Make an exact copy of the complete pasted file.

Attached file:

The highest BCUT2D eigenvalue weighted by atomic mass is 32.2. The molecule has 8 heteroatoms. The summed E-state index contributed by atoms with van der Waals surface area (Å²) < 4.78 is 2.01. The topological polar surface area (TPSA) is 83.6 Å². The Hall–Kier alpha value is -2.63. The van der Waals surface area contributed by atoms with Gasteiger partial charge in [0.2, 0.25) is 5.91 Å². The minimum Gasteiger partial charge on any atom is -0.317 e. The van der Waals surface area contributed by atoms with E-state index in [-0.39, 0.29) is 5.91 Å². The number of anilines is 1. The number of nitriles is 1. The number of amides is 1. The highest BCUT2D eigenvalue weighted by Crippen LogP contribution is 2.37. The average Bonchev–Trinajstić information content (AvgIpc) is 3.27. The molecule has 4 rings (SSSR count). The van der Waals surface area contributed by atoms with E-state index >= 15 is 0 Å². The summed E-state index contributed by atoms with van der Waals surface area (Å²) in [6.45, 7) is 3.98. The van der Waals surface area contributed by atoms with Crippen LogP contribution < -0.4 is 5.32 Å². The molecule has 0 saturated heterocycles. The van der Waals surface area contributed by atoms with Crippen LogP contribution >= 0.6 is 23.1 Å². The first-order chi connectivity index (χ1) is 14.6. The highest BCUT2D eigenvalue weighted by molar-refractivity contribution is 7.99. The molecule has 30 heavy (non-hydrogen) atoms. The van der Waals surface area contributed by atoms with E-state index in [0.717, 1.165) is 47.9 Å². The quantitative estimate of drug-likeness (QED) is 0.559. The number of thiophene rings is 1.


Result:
The highest BCUT2D eigenvalue weighted by atomic mass is 32.2. The molecule has 8 heteroatoms. The summed E-state index contributed by atoms with van der Waals surface area (Å²) < 4.78 is 2.01. The topological polar surface area (TPSA) is 83.6 Å². The Hall–Kier alpha value is -2.63. The van der Waals surface area contributed by atoms with Gasteiger partial charge in [0.2, 0.25) is 5.91 Å². The minimum Gasteiger partial charge on any atom is -0.317 e. The van der Waals surface area contributed by atoms with E-state index in [-0.39, 0.29) is 5.91 Å². The number of anilines is 1. The number of nitriles is 1. The number of amides is 1. The highest BCUT2D eigenvalue weighted by Crippen LogP contribution is 2.37. The average Bonchev–Trinajstić information content (AvgIpc) is 3.27. The molecule has 4 rings (SSSR count). The van der Waals surface area contributed by atoms with E-state index >= 15 is 0 Å². The summed E-state index contributed by atoms with van der Waals surface area (Å²) in [6.45, 7) is 3.98. The van der Waals surface area contributed by atoms with Crippen LogP contribution < -0.4 is 5.32 Å². The molecule has 0 saturated heterocycles. The van der Waals surface area contributed by atoms with Crippen LogP contribution >= 0.6 is 23.1 Å². The first-order chi connectivity index (χ1) is 14.6. The highest BCUT2D eigenvalue weighted by molar-refractivity contribution is 7.99. The molecule has 30 heavy (non-hydrogen) atoms. The van der Waals surface area contributed by atoms with E-state index in [0.717, 1.165) is 47.9 Å². The quantitative estimate of drug-likeness (QED) is 0.559. The number of thiophene rings is 1.